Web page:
Another market that could possibly support AHL hockey is Spokane. It has supported the Western Hockey League for a long time with the Spokane Chiefs, who have turned out some pretty impressive NHL players, like current Tampa Bay Lightning star Tyler Johnson, Ray Whitney, Valeri Bure, Trevor Kidd, Travis Green and Brent Gilchrist. The team has won two Western Hockey League championships and two Canadian Hockey League Memorial Cups.

The Spokane Chiefs have been a fixture in Eastern Washington since 1985. (Courtesy of

The Spokane Chiefs have been one of the WHL's most successful franchises for almost 30 years. (Courtesy of Marissa Baecker/Getty Images)

Spokane is a smaller city than Fresno, with just over 200,000 people. But with the combined statistical area of the Spokane-Coeur D'Alene, Idaho area, there is a population of 679,989. The Chiefs ranked 5th in the Western Hockey League in attendance last year, with 5,289 fans attending. They have also ranked higher in past years, which is amazing considering the league is filled with big cities like Calgary, Portland, Vancouver and Edmonton.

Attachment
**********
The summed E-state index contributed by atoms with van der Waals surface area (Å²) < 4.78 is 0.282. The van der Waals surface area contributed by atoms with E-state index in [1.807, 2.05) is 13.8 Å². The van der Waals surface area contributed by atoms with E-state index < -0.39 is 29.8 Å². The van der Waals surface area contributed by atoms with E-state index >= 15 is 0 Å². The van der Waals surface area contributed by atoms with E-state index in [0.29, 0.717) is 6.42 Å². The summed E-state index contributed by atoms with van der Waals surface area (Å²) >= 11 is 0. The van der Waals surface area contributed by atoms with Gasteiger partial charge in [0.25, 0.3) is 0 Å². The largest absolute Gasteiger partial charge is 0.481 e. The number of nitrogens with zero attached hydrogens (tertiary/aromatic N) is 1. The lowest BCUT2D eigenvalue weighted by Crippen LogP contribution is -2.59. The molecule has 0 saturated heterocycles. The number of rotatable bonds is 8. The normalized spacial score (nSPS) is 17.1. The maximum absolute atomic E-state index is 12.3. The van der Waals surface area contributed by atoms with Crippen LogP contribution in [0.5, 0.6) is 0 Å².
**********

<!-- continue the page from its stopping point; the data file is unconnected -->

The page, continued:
If you put almost NHL-like caliber talent in there, you'll get even more fans attending the games.

The Chiefs also have a nice radio & television area, which covers Eastern Washington, Northern Idaho, and British Columbia. Their games are also seen in hockey hotbeds like Calgary, Edmonton and Saskatoon, Saskatchewan. So, with all of those areas covered, you'll expose more people to the AHL, which makes it just as a attractive a hockey market as some of the AHL's current areas.